• It is my understanding that the contestants on these tournaments are sequestered off stage so that they don’t know what has been resulted in the earlier games. That is my understanding from years ago.

    • Jason Sterlacci | December 8, 2021 at 2:22 pm |

      Contestants are sequestered until they play.

  5. This was an easy final and even I would have gotten Ghandi but I thought everyone would have known him. Kennedy I highly doubt that since there have been a lot of conspiracy theories surrounding that guy’s death in the past. But still though any history professor regardless of US or world should not have missed this final. There was no violence when Kennedy was assassinated.

    • Nancy Menzel | December 8, 2021 at 6:08 pm |

      You do not think gunshots to the head are violent?

    • Referring to John F. Kennedy as “that guy” is one of the most insulting wordings ever to have been written in these comments. Shame on you Lou.

  6. Congrats to Sam, 29-0 on responses prior to FJ! He should be a force to be reckoned with in the semifinals and very possibly the finals.

    While a McArthur reference to JFK, as Sam and Ashleigh wrote (he died in 1964, a year after JFK) is theoretically possible, the famed World War II General in 1948 when Gandhi was assassinated was still a household name, but by the 1960’s much less so.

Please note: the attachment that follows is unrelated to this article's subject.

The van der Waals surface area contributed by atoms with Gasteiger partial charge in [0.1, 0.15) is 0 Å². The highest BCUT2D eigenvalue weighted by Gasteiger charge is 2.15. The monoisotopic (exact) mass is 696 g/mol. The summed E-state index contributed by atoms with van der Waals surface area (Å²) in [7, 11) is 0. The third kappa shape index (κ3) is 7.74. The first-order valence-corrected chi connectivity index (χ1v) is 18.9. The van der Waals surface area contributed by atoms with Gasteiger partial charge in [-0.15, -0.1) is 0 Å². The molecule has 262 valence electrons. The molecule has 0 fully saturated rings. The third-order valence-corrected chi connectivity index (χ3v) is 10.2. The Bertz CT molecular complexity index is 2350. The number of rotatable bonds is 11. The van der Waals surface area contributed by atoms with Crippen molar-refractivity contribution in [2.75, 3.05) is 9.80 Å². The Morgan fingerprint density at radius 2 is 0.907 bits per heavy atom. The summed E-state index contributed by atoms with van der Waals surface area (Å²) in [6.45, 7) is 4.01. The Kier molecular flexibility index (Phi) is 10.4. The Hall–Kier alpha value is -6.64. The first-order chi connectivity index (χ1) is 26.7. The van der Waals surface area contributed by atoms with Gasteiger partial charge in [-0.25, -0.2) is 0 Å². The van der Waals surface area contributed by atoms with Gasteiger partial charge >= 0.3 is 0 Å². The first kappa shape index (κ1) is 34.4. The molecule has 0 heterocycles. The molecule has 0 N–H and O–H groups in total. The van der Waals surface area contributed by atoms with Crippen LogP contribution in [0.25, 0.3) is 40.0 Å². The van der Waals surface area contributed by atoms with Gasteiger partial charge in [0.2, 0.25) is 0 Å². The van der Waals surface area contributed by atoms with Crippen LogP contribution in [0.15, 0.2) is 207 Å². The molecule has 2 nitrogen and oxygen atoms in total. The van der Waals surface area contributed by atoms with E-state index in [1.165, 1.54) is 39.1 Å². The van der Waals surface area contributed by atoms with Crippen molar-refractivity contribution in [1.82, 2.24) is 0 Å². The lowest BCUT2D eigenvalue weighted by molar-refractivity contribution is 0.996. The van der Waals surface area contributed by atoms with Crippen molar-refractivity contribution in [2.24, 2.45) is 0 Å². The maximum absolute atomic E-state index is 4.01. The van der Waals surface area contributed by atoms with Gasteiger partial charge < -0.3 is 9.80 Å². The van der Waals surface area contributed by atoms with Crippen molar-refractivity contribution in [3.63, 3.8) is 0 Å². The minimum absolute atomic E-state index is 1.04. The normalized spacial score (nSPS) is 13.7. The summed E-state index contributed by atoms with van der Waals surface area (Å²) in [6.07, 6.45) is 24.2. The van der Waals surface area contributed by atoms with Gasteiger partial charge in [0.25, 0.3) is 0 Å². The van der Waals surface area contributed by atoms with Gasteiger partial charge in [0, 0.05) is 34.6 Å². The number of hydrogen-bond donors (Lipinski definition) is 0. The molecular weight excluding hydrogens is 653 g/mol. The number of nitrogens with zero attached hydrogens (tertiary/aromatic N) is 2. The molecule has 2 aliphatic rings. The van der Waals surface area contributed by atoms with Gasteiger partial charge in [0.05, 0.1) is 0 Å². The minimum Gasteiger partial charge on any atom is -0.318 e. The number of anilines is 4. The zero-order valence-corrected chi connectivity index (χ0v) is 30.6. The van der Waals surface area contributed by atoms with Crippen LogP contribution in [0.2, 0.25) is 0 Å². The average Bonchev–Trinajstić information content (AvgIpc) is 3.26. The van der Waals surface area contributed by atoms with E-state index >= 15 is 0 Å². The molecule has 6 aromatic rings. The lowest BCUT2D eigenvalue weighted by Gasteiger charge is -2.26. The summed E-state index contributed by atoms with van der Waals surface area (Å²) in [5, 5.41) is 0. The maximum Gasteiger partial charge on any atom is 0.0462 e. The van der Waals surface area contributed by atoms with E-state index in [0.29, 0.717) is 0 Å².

7. A question for Andy…What do we know about the new producer, Michael Davies?

  8. On the golf clue in the Jeopardy round, you don’t always get disqualified for having an incorrect scorecard as if you turn in a score higher than what you actually shot, the score stands, just like what happened to Roberto Di Vincenzo in the 1968 Masters, as Roberto signed for a 4 on the 71st hole instead of the 3 he actually got. Thus, the 4 stood, knocking him out of a playoff against Bob Goalby. You are DQ’d if you sign for a score lower than you actually shot.

  9. Notwithstanding the wording of the Final Jeopardy! clue, the “Andy’s Thoughts” section needs a tweak, I think. Something to the effect of…

    “Full disclosure: Shopify powers The Jeopardy! Fan online store.”

    Given the existing business relationship between Shopify and TJ!F, I think it incumbent to so state in the same section.

  10. Pizza Face Fred | December 8, 2021 at 10:46 pm |

    Awkward punctuation. When a run-in quotation contains quotation marks within the quoted material itself, use single quotation marks in their place. When the material being quoted contains a quotation within a quotation (i.e., something in single quotation marks), use double quotation marks. In this case, the writer uses a single quotation mark immediately followed by a double quotation mark . . .

    • Pizza Face Fred | December 8, 2021 at 10:53 pm |

      In the United States, the rule of thumb is that commas and periods always go inside the quotation marks, and colons and semicolons (dashes as well) go outside . . .

      • Pizza Face Fred | December 8, 2021 at 11:23 pm |

        British English puts commas and periods (full stops) outside the quotation marks unless the quotation is also a complete sentence or the punctuation is part of the quotation . . .